By Daniel B. Kline
For a time, in my formative years, REM was my favorite band without question. They were my introduction to music that fell outside the mainstream (though they did not stay semi-known for more than a few months after I discovered them) and they were my personal soundtrack to my last two years of high school.
At a time when U2 was the accepted “alternative” mega-band, I felt, when I discovered REM (through their early-career greatest hits record Eponymous) like I was literally the only person in my high school class who knew who they were. That was likely not true, but I delighted in sharing their music with my small circle of friends.
This was 1989 and though they had had a radio hit with “The One I Love,” the real commercial breakthrough did not occur until Automatic For The People in 1992. So, in some ways, their early records including the stunning Life's Rich Pageant, were still a secret shared lovingly with people I remain close to to this day.
One of my happiest memories from that time involved an awkward bus ride to Quebec City as part of a school trip. I was more than a little nervous about the trip as I had few friends at the time and those that I did have were not on the trip.
Because of that, I sat alone wearing a too-big-for-me REM T-shirt with hair that would eventually be long, but was then cut like Ernie from Sesame Street listening to Eponymous on a yellow Sony Walkman (a tape player for those of you who don't remember a time before iTunes). Not precisely shy, but certainly not the type of young fellow who just randomly talked to pretty girls, the joyous revelation that was REM empowered me to start chatting with the girl sitting across from me whom I had never seen before (a rare thing in a school of about 600).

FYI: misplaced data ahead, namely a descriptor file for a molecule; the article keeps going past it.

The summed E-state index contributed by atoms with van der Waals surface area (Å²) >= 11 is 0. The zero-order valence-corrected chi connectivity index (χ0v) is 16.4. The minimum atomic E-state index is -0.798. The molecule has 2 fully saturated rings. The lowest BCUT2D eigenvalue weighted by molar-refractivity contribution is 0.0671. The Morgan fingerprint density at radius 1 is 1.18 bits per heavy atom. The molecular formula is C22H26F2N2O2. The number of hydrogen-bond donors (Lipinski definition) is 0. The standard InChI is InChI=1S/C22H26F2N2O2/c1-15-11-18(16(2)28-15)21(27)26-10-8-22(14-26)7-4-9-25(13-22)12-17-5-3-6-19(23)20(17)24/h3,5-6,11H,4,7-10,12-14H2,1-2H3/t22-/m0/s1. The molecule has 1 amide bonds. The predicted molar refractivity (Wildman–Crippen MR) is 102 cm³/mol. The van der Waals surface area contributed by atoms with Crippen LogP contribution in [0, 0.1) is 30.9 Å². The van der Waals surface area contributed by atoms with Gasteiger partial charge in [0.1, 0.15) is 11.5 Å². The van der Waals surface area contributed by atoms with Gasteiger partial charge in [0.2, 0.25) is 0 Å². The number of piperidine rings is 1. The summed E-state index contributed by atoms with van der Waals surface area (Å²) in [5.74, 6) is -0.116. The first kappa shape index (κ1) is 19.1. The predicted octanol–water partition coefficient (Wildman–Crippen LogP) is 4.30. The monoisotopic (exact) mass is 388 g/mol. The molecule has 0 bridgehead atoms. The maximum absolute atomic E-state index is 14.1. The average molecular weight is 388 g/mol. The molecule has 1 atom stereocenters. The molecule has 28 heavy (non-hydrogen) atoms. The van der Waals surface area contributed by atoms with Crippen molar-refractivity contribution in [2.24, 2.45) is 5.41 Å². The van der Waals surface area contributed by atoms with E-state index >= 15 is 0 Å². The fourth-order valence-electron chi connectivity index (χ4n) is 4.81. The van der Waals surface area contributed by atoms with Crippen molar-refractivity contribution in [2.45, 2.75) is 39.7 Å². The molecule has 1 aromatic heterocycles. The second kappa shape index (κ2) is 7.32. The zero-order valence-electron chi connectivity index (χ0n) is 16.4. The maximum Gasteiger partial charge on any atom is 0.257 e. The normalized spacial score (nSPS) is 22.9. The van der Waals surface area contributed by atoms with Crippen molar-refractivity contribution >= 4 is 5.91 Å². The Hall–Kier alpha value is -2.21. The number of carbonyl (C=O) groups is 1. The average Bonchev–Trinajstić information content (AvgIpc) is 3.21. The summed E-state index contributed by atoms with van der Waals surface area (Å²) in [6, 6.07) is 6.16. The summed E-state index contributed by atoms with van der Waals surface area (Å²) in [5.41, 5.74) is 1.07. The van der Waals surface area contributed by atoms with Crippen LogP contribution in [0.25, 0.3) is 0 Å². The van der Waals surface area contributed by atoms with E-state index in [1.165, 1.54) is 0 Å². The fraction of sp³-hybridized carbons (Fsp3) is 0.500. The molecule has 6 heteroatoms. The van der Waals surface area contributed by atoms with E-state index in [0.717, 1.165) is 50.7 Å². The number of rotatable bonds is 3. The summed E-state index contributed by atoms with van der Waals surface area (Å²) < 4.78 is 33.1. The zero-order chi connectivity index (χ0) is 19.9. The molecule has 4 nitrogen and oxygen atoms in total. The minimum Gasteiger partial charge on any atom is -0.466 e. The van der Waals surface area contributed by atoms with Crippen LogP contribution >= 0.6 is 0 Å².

Jennifer would go on to become my first girlfriend and one of my closest friends to this day. It was an REM song that was my first “our song,” (with her) and it was even a line from the “It's The End Of The World As We Know It,” that provided the name for my first newspaper column (a column in which I wrote about my first date with my wife Celine).
Certainly there were other bands playing from the jury-rigged CD player in my 1982 Chevy Malibu Classic station wagon (which blew a fuse if you honked the horn while playing a CD) but REM meant more to me than the Replacements, the Pixies and countless other bands I love.
As I got older, I liked their new output less and less and they faded as my favorite band (replaced by Boston alt-rock legends Buffalo Tom). That, however, doesn't make me any less sad to hear that REM has disbanded and that I will likely never see them on-stage again and that they will never make that “return-to-glory” album that I expected each time a new record came out.
Still, that does not change that at a time when I needed something to grab onto, REM provided a path that led to me discovering a new world of music. They led to me wanting to be a music critic and meeting my best friend in the newsroom of The Chronicle at Hofstra University whose first assignment for me as a music critic was Buffalo Tom's Let Me Come Over. That was the same newsroom where I met my wife and where, for better of worse, pushed me on the path of writing and journalism that I still walk today.
I suppose I'll never again be a heartbroken teenager listening to “Country Feedback” over and over any more than I'll ever get to experience the joy of discovering something entirely new. But as REM walks quietly away, I'll know that had Bill Berry, Mike Mills, Peter Buck and Michael Stipe never played music together then my life may have been utterly worse for it.
Daniel B. Kline's work appears in over 100 papers weekly. He can be reached at firstname.lastname@example.org or you can see his archive at dbkline.com. You can listen to his podcast or buy his book, Worst Ideas Ever, at Worstideasever.com.